I’ve been writing about the subject of Net Neutrality for as long as I’ve been writing this blog – 4 years and change.
The new FCC Rules adopted last week have been picked apart and panned by groups on both sides of the issue and on the political spectrum. If you believe the sound bites, it’s almost as if nobody likes the new rules.
This is one reason that I think they will work out. Nothing really scientific about it, really – just a feeling that if the professional activists on both leading edges of an issue are pissed off about it, then the rules likely have something for everyone in the middle.
What I’m really not thrilled about is how the issue has been portrayed in the media – at least the local print kind. Gary Harmon of the Daily Sentinel, whose news writing since losing his opinion column looks more and more like he’s auditioning for a job at Fox News, penned a one-sided (and paywalled) portrayal of the issue.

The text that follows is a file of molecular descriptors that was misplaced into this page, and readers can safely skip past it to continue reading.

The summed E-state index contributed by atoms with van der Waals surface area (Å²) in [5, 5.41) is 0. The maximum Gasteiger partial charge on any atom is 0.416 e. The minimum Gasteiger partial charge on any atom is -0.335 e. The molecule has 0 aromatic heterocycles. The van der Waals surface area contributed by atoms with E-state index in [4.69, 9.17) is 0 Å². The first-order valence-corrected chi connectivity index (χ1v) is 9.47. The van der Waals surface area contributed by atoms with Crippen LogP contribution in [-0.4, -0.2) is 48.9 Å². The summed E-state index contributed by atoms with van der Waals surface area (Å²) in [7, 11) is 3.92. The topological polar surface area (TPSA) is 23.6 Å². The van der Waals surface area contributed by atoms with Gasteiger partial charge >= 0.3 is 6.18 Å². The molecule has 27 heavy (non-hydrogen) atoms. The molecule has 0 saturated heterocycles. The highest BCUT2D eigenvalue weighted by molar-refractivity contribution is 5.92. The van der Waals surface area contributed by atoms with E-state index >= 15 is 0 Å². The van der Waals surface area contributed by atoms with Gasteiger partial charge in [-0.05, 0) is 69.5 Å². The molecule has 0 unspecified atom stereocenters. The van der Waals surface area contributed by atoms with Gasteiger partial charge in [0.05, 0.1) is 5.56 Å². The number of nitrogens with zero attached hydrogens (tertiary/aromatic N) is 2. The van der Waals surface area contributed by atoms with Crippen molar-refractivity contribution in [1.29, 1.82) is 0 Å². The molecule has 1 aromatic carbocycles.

Gary did what we lovingly expect him to do – he spoke to local Internet Service Providers and national trade organizations representing them in order to provide reporting about the entire issue. Aside from one short paragraph and a sidebar from the Associated Press that explained what exactly the FCC approved, the story was told exclusively from the perspective that net neutrality is bad for business.
Mr. Harmon would have done a better job for his paper’s readership had he balanced the local business concerns with the opinion of local user communities about the rights of Internet users to access to content unfettered by corporate preferences, sweetheart deals, or junior high-level spats over competing services that share the same Internet “pipe”.
Craig Hall of the Grand Valley Business Times spoke to the concerns of his core audience quite well in a recent issue. I would prefer it if the Sentinel left the business opinion disguised as news reporting to Mr. Hall and his able staff. The type of reporting put forth by Mr. Harmon, which often is just thinly-veiled opinion, is one reason that I will not subscribe to the Sentinel. More about that later.
I think that I’m finished with the subject until the new regulations are fleshed out in the appropriate venue, and the effects of their implementation or challenge are plainly available for all to see.
Have a great weekend and New Year ahead.